NIH to offer training

The National Institutes of Health next week plans to launch a training course in recent procurement and information technology management reforms that it expects will eventually be open to students from throughout the government and from industry.

Jefferson Solutions LLC a subcontractor to Cordant Inc. with NIH's Chief Information Officer Solutions and Partners (CIO-SP) program developed the three-day course under a $50 000 task order and will present a pilot version of the course to NIH employees beginning next Monday.

The course aims to train federal and private-sector contracting officials and program managers how to make use of CIO-SP and two other government-wide multiple-award contracting programs: ImageWorld and the Electronic Computer Store.

NIH decided to offer the course at the request of Steven Kelman administrator of the Office of Federal Procurement Policy who asked agencies sponsoring these types of contracts to train their customers how to write performance-based work statements and manage vendors' work. The Defense Department and the Transportation Department are planning or are already offering training courses to customers of the Defense Enterprise Integration Services (DEIS) II and Information Technology Omnibus Procurement (ITOP) contracts respectively.

But the NIH course goes beyond training in performance-based contracting providing background about the new procurement environment as well as practice in a variety of acquisition planning and management techniques.

"The regulations are new " said Leamon Lee NIH's associate director for administration. "Some of the contracting officers have not been up to date on these procedures and processes [and] we think you need to understand that so it can better help you."

"We're helping them with some tools they will be able to use to feel comfortable" using new-style contracts said Allan Burman president of Jefferson Solutions.

The firm received the award as part of the minimum order guaranteed to each prime contractor according to NIH program manager Manny De Vera.

Elements of the course called "Solutions Contracting " will focus on cost/benefit analysis and business process re-engineering in addition to performance-based contracting and management.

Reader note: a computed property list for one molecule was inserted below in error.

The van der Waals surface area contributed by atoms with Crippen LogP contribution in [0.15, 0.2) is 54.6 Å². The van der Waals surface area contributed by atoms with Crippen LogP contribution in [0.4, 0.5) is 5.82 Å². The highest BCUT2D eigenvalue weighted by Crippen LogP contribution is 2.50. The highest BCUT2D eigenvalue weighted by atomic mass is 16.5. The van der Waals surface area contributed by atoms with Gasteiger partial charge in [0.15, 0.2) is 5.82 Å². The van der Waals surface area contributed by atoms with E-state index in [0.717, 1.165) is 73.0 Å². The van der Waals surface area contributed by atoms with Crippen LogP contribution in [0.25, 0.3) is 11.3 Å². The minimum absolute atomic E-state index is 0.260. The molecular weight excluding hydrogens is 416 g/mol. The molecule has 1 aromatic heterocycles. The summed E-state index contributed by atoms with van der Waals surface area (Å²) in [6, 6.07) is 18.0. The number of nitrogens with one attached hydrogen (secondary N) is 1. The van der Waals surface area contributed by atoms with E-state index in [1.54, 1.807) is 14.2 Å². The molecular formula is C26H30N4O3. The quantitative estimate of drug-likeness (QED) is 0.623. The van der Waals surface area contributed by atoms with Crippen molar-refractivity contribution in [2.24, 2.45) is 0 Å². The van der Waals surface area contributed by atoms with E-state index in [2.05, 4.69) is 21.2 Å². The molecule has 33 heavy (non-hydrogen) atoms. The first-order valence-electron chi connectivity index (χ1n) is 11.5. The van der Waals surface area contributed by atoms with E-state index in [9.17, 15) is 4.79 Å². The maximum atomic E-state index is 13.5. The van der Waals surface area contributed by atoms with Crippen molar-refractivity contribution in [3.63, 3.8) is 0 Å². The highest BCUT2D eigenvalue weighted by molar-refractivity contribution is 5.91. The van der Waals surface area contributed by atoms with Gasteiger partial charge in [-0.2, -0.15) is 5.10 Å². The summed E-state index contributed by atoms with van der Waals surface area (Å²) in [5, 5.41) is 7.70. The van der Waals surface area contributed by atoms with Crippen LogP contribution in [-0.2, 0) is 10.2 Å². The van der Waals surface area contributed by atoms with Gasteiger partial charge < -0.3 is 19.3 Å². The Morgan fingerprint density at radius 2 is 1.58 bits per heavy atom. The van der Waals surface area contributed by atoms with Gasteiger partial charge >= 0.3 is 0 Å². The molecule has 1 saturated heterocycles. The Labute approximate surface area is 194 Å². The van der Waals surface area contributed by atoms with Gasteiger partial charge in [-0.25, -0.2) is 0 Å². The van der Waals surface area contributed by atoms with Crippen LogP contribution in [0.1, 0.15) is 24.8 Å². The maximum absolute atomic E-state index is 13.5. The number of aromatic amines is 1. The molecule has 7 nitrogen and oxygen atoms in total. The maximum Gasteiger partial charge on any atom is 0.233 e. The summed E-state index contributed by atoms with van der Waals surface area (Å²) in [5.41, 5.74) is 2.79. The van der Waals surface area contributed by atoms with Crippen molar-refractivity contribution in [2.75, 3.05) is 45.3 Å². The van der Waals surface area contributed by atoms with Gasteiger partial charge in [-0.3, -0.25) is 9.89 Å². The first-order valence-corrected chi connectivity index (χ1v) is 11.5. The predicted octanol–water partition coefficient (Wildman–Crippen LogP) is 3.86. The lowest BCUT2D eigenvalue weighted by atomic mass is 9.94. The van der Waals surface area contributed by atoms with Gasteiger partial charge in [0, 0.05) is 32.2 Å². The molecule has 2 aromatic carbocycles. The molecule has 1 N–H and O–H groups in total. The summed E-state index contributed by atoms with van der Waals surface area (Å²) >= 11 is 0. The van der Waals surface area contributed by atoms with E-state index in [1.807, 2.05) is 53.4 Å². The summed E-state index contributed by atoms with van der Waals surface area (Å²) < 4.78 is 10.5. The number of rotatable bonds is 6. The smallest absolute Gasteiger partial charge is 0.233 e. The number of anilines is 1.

Students will also learn about such new contracting issues as multiple-award contracts vendor past performance oral presentations buying commercial technology and electronic commerce.

The Money Factor

Lee said NIH has not yet determined how it will finance the course although there has been some discussion about whether to charge each student a fee.

Another approach being considered would involve using the administrative fee NIH charges to users of its contracts to pay for the classes or some other source.

DOD and Transportation are both using this financing method which essentially lets customers take the classes for free. Kelman said he favors this approach because it is one way for agencies to conserve their limited training budgets.

NIH would be the only agency among the three to offer the classes to vendors. The mixed audience "is going to get people to perhaps have a little more empathy with what the other guy has to deal with " Burman said and it will encourage better relationships between federal employees and contractors.

Heather Rosenker a spokeswoman for the Professional Services Council said industry is hungry for information about how to do business under the new procurement regime.

"I'm sure anyone interested in doing work with NIH would love to know the ins and the outs of how they would do it " she said.

Mary Sloper chief of the DEIS II management office with the Defense Information Systems Agency agreed that "industry needs to know about performance-based service contracting" but said DOD will not open its course to vendors because it is being financed with customers' administrative fees.

NIH has not determined how often it will offer its course after the pilot.

FCW in Print

In the latest issue: Looking back on three decades of big stories in federal IT.


  • FCW @ 30 GPS

    FCW @ 30

    Since 1986, FCW has covered it all -- the major contracts, the disruptive technologies, the picayune scandals and the many, many people who make federal IT function. Here's a look back at six of the most significant stories.

  • Shutterstock image.

    A 'minibus' appropriations package could be in the cards

    A short-term funding bill is expected by Sept. 30 to keep the federal government operating through early December, but after that the options get more complicated.

  • Defense Secretary Ash Carter speaks at the TechCrunch Disrupt conference in San Francisco

    DOD launches new tech hub in Austin

    The DOD is opening a new Defense Innovation Unit Experimental office in Austin, Texas, while Congress debates legislation that could defund DIUx.

  • Shutterstock image.

    Merged IT modernization bill punts on funding

    A House panel approved a new IT modernization bill that appears poised to pass, but key funding questions are left for appropriators.

  • General Frost

    Army wants cyber capability everywhere

    The Army's cyber director said cyber, electronic warfare and information operations must be integrated into warfighters' doctrine and training.

  • Rising Star 2013

    Meet the 2016 Rising Stars

    FCW honors 30 early-career leaders in federal IT.

Reader comments

Please post your comments here. Comments are moderated, so they may not appear immediately after submitting. We will not post comments that we consider abusive or off-topic.

Please type the letters/numbers you see above

More from 1105 Public Sector Media Group